The collapse of the Celtic Tiger economy, the unemployment and emigration that followed, the cuts in vital services and payments, the boarded-up windows, the ghost estates, the buddleia that sprouts where dreams of riches or steady employment died, not to mention the commitment made in our name, and enforced painfully in our daily lives, that speculators must be winners – all of this seems to have triggered seething anger, resentment and cynicism, but no flaming of popular resistance, no widespread demand for political or social transformation.
Late last year, it was reported that an opera about the banking meltdown was about to open in the Samuel Beckett Theatre in Dublin. Was this to be the unlikely spark that would light the flame? Would Dublin on the twelfth of December 2013 be like Brussels on the 25th of August in 1830, when (so the story goes) the patriotic fervor voiced in Daniel-Francois Auber’s opera The Mute Girl of Portici (La muette de Portici) – set in Spanish-ruled 17th-century Naples - so stirred certain members of the audience that they rose up spontaneously and (after a lively bust-up with more conservative elements) poured out into the streets, lit the flame of resistance, drove the Dutch out and so created independent Belgium. Sadly, this heart-warming story is a little too good to be true. The audience participation, as it were, was in fact pre-scripted by the revolutionaries and the conclusion of the opera can be read as arguing that popular revolution needs guidance from a wiser and socially superior leadership. Nonetheless, it is very likely that some ordinary citizens unsupplied with revolutionary scripts were spontaneously moved and, rising from their seats, did join the revolution. What’s more, by leaving before the last act, it was as if they were, in the words of James H Billington, ‘in search of their own ending’.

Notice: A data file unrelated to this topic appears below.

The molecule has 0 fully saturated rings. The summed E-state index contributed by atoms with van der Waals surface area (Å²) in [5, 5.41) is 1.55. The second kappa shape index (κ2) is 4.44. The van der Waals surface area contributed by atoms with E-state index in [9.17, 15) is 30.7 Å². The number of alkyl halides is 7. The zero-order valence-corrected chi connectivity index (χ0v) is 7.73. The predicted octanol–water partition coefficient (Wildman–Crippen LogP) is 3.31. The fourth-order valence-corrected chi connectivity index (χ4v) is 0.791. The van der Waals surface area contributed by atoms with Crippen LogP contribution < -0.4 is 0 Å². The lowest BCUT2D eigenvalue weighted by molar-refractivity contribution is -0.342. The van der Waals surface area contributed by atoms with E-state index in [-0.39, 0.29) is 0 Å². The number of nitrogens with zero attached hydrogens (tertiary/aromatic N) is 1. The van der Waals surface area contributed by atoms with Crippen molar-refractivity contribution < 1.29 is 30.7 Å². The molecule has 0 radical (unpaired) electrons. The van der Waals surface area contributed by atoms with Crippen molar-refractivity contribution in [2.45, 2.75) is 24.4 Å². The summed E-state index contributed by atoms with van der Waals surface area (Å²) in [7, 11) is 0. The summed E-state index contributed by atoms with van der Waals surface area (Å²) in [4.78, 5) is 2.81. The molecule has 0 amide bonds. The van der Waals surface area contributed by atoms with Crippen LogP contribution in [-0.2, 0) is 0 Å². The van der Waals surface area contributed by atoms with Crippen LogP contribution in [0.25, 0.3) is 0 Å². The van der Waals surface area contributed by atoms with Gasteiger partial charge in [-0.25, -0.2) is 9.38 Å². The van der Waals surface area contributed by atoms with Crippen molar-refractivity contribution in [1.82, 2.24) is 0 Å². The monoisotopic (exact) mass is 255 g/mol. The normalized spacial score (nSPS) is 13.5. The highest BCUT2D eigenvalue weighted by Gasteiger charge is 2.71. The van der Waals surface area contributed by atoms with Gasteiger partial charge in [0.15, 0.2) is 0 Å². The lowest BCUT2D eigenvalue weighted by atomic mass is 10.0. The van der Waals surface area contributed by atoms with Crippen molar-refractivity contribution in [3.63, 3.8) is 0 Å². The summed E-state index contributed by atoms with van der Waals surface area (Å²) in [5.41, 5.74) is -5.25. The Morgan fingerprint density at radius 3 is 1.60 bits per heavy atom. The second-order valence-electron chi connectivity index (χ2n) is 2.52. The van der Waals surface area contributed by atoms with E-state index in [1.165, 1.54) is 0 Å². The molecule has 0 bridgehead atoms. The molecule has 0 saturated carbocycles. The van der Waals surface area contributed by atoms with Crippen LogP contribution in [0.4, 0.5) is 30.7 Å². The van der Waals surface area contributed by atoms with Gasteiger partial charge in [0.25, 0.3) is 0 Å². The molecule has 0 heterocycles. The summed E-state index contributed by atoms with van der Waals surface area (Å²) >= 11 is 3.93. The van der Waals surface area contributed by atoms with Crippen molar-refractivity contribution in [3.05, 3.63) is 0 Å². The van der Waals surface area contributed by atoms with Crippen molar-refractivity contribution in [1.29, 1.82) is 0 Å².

In the cold or watery light of January 2014, it is clear that AntiMidas, or, Bankers in Hades, the opera that played for three days in December has not triggered a revolution or significant social unrest. So, if we didn’t have the excitement of incipient revolution, was there excitement of any other kind at the Samuel Beckett Theatre in December when Trinity-based Evangelia Rigaki’s opera played? Happily, there was. Let’s set aside matters of definition (who can say what is or isn’t opera today?) and focus on the pleasures that were on offer. What we witnessed was almost cartoonish – a morality tale or parable in which the incarnation of the lust for gold, AntiMidas the supremely arrogant money-maker, was hurried towards his fall by an alliance of powerful enemies to a cackling commentary from a chorus of Media.
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With the great and the good meeting in Davos, it is worthwhile taking a look at how the top 1 percent is doing, courtesy of a wonderful website – The World Top Incomes Database. I can’t do justice to all the data this website contains so I’ll just throw out a few numbers but take the time to visit the site and do your own ‘inequality-sleuthing’.